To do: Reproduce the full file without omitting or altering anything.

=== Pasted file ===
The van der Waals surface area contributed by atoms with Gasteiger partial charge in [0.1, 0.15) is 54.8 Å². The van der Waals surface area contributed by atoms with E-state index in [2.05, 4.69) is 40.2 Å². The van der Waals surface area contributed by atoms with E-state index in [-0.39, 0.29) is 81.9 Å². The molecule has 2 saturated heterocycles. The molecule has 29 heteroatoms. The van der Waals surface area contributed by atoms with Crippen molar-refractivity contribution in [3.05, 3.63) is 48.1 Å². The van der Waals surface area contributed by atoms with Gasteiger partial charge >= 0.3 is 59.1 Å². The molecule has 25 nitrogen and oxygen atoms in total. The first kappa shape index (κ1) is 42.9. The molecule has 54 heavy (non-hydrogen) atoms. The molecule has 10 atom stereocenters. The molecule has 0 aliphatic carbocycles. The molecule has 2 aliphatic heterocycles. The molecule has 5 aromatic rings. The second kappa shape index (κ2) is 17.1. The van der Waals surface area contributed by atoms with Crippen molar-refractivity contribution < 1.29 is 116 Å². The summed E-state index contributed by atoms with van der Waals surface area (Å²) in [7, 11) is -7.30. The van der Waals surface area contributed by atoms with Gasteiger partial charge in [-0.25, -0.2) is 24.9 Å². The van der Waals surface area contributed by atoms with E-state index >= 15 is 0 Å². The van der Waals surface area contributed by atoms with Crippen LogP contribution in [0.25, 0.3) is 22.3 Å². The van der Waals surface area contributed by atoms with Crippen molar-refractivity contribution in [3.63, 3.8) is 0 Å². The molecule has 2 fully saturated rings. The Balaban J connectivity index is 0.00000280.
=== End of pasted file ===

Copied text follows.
The van der Waals surface area contributed by atoms with Gasteiger partial charge in [0.1, 0.15) is 54.8 Å². The van der Waals surface area contributed by atoms with E-state index in [2.05, 4.69) is 40.2 Å². The van der Waals surface area contributed by atoms with E-state index in [-0.39, 0.29) is 81.9 Å². The molecule has 2 saturated heterocycles. The molecule has 29 heteroatoms. The van der Waals surface area contributed by atoms with Crippen molar-refractivity contribution in [3.05, 3.63) is 48.1 Å². The van der Waals surface area contributed by atoms with Gasteiger partial charge >= 0.3 is 59.1 Å². The molecule has 25 nitrogen and oxygen atoms in total. The first kappa shape index (κ1) is 42.9. The molecule has 54 heavy (non-hydrogen) atoms. The molecule has 10 atom stereocenters. The molecule has 0 aliphatic carbocycles. The molecule has 2 aliphatic heterocycles. The molecule has 5 aromatic rings. The second kappa shape index (κ2) is 17.1. The van der Waals surface area contributed by atoms with Crippen molar-refractivity contribution < 1.29 is 116 Å². The summed E-state index contributed by atoms with van der Waals surface area (Å²) in [7, 11) is -7.30. The van der Waals surface area contributed by atoms with Gasteiger partial charge in [-0.25, -0.2) is 24.9 Å². The van der Waals surface area contributed by atoms with E-state index >= 15 is 0 Å². The van der Waals surface area contributed by atoms with Crippen LogP contribution in [0.25, 0.3) is 22.3 Å². The van der Waals surface area contributed by atoms with Crippen molar-refractivity contribution in [3.63, 3.8) is 0 Å². The molecule has 2 fully saturated rings. The Balaban J connectivity index is 0.00000280.